President Joe Biden on Wednesday will call on Congress to suspend federal gasoline and diesel taxes for three months — a move meant to ease financial pressures at the pump that also reveals the political toxicity of high gas prices in an election year.
The Democratic president will also call on states to suspend their own gas taxes or provide similar relief, according to administration officials who previewed his proposals on the condition of anonymity because they were not authorized to speak publicly.
At issue is the 18.4 cents-a-gallon federal tax on gas and the 24.4 cents-a-gallon federal tax on diesel fuel. If the gas savings were fully passed along to consumers, people would save roughly 3.6% at the pump when prices are averaging about $5 a gallon nationwide.
But many economists and lawmakers from both parties view the idea of a gas tax holiday with skepticism.
Barack Obama, during the 2008 presidential campaign, called the idea a “gimmick” that allowed politicians to “say that they did something.” He also warned that oil companies could offset the tax relief by increasing their prices.
High gas prices pose a fundamental threat to Biden’s electoral and policy ambitions. They’ve caused confidence in the economy to slump to lows that bode poorly for defending Democratic control of the House and the Senate in November.
Biden’s past efforts to cut gas prices — including the release of oil from the U.S. strategic reserve and greater ethanol blending this summer — have done little to produce savings at the pump, a risk that carries over to the idea of a gas tax holiday.
Biden has acknowledged how gas prices have been a drain on public enthusiasm when he is trying to convince people that the U.S. can still pivot to a clean-energy future. In an interview with The Associated Press last week, Biden described a country already nursing some psychological scars from the coronavirus pandemic that is now worried about how to afford gas, food and other essentials.
“If you notice, until gas prices started going up,” Biden said, “things were much more, they were much more optimistic.”
The president can do remarkably little to fix prices that are set by global markets, profit-driven companies, consumer demand and aftershocks from Russia’s invasion of Ukraine and the embargoes that followed. The underlying problem is a shortage of oil and refineries that produce gas, a challenge a tax holiday cannot necessarily fix.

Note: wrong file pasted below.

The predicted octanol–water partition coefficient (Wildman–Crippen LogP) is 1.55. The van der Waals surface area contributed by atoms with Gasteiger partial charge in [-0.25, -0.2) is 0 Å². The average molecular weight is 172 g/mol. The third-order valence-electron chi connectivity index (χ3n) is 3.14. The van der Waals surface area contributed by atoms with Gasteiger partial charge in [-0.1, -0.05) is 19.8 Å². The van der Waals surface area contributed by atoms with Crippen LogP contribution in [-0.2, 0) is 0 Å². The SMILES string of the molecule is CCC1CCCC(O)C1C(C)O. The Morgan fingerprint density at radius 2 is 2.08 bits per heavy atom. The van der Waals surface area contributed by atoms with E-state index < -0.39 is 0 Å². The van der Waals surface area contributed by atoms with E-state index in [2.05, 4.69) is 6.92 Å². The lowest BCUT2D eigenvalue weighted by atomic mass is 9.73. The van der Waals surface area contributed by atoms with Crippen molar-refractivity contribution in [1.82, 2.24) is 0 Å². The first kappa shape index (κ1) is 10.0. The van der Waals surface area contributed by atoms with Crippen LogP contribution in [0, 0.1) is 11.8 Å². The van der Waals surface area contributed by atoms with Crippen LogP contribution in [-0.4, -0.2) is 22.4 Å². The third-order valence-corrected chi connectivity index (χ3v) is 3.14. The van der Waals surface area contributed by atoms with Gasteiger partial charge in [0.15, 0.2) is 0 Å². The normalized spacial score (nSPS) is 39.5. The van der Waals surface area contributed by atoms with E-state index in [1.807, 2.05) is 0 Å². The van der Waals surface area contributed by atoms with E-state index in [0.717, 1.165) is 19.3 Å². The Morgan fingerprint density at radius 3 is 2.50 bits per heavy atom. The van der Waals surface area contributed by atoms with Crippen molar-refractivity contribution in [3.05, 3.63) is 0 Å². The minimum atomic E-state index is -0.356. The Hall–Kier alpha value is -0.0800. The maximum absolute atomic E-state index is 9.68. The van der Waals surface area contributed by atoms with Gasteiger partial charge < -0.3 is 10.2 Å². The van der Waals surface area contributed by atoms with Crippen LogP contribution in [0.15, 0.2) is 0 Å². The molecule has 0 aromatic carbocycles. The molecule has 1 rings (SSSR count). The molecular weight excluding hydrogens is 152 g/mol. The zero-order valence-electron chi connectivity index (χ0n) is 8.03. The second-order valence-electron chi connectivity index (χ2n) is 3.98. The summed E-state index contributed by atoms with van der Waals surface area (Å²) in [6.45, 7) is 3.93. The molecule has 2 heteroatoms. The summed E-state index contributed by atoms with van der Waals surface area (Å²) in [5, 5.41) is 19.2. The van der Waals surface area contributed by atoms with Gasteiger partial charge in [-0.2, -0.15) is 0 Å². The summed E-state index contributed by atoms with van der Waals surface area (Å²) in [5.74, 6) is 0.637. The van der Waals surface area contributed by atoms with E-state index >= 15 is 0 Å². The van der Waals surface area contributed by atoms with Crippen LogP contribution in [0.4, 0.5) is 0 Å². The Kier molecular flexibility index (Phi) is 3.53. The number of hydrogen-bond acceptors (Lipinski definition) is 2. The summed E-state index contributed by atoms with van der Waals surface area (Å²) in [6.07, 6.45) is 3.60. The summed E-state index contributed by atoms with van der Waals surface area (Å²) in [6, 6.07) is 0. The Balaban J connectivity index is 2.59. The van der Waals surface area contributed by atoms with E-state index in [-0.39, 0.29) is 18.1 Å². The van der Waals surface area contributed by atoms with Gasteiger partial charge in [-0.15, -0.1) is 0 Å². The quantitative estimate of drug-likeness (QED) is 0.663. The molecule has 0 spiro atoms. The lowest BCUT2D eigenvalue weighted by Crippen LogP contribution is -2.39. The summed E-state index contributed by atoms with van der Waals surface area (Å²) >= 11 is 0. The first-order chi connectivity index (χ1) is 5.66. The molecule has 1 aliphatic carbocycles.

Mark Zandi, chief economist at Moody’s Analytics, estimated that the majority of the 8.6% inflation seen over the past 12 months in the U.S. comes from higher commodity prices due to Russia’s invasion and continued disruptions from the coronavirus.
“In the immediate near term, it is critical to stem the increase in oil prices,” Zandi said last week, suggesting that Saudi Arabia, the United Arab Emirates and a nuclear deal with Iran could help to boost supplies and lower prices.
Republican lawmakers have tried to shift more blame to Biden, saying he created a hostile environment for domestic oil producers, causing their output to stay below pre-pandemic levels.
Senate Republican leader Mitch McConnell mocked the idea of a gas tax holiday in a February floor speech. “They’ve spent an entire year waging a holy war on affordable American energy, and now they want to use a pile of taxpayers’ money to hide the consequences,” he said.
Democratic House Speaker Nancy Pelosi has previously expressed doubts about the value of suspending the federal gas tax.
Administration officials said the $10 billion cost of the gas tax holiday would be paid for and the Highway Trust Fund kept whole, even though the gas taxes make up a substantial source of revenue for the fund. The officials did not specify any new revenue sources.
The president has also called on energy companies to accept lower profit margins to increase oil production and refining capacity for gasoline.
This has increased tensions with oil producers: Biden has judged the companies to be making “more money than God.” That kicked off a chain of events in which the head of Chevron, Michael Wirth, sent a letter to the White House saying that the administration “has largely sought to criticize, and at times vilify, our industry.”
Asked about the letter, Biden said of Wirth: “He’s mildly sensitive. I didn’t know they’d get their feelings hurt that quickly.”
Energy companies are scheduled to meet Thursday with Energy Secretary Jennifer Granholm to discuss ways to increase supply.